Taboos and ancient traditions help one community protect Kenya's forests
By Shadrack Kavilu
LAIKIPIA, Kenya (Thomson Reuters Foundation) - Deep within the Mukogodo forest in central Kenya, a community of traditional hunter gatherers are working with the government to help expand forests and crack down on illegal logging and poaching using ancient conservation techniques.
The Yiaaku are hailed a model of collaboration with authorities, using traditional knowledge to take care of tree and plant cover while adopting new livelihoods such as keeping bees and livestock to protect animals from hunting.
Kenya Forest Services Director, Emilio Mugo, said legislation to allow co-management of forests was introduced nearly a decade ago but the Yiaaku is the first successful community to do so, with hopes this approach can be replicated across Kenya.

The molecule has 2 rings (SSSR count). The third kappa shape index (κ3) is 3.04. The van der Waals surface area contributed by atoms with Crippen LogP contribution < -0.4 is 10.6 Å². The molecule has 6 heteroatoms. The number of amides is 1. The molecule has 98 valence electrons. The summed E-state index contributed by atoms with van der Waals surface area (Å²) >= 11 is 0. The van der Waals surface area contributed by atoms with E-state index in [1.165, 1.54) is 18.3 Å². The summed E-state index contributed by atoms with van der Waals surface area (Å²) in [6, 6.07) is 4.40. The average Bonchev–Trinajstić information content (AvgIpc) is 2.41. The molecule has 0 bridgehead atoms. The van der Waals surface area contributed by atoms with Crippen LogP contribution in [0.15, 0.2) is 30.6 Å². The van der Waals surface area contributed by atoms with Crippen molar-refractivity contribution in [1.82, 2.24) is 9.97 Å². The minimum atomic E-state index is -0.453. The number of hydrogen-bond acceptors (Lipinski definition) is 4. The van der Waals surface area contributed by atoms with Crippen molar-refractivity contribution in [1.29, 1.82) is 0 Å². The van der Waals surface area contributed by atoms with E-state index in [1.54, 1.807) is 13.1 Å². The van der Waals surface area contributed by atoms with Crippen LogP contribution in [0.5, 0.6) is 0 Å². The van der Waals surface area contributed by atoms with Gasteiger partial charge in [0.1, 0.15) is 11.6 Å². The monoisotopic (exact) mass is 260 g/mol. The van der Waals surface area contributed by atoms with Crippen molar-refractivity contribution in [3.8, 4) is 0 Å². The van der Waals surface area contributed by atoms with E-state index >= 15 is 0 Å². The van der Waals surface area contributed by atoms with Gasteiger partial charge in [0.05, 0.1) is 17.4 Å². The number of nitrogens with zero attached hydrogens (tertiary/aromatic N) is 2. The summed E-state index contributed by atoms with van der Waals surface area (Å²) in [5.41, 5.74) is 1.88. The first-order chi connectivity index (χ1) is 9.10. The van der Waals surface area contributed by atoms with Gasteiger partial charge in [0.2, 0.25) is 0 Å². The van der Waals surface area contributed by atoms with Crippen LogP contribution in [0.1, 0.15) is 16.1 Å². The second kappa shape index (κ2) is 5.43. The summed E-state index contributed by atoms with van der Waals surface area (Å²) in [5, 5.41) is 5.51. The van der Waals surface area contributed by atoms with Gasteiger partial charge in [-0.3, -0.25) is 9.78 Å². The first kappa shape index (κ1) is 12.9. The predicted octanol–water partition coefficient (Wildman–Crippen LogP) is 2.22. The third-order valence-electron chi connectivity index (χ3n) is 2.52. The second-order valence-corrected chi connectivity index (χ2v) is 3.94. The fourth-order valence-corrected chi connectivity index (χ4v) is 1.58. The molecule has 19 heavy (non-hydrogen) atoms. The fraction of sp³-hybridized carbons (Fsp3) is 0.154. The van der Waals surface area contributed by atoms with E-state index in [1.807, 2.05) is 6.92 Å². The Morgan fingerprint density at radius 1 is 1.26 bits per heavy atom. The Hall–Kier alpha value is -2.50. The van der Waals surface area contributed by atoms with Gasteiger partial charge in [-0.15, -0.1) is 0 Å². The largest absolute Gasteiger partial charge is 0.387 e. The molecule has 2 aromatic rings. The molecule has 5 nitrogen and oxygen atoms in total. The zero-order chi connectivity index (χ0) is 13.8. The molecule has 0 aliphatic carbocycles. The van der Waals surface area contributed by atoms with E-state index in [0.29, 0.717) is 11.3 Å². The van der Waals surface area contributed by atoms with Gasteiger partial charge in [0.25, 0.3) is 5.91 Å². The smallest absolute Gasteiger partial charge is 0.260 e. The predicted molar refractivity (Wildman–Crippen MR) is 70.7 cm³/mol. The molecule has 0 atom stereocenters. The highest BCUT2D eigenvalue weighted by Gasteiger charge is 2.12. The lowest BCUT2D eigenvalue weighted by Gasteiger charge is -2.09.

"Where this community model is practiced we have seen cases of illegal logging reduce up to 50 percent," Mugo told the Thomson Reuters Foundation.
"Since we integrated the community's indigenous knowledge model of conserving forests into our forest policy .. there has been little friction or tensions with these forest dwellers."
The Kenya Forest Management Act of 2007 aimed to integrate communities into forest management but also led to the abolition of long-standing traditions such as hunting and logging for charcoal to maintain the forests and promote tourism.
It came ahead of Kenya setting a target to increase its forest cover to about 10 percent by 2030 from an estimated 7.2 percent, according to the Kenya Forest Service (KFS).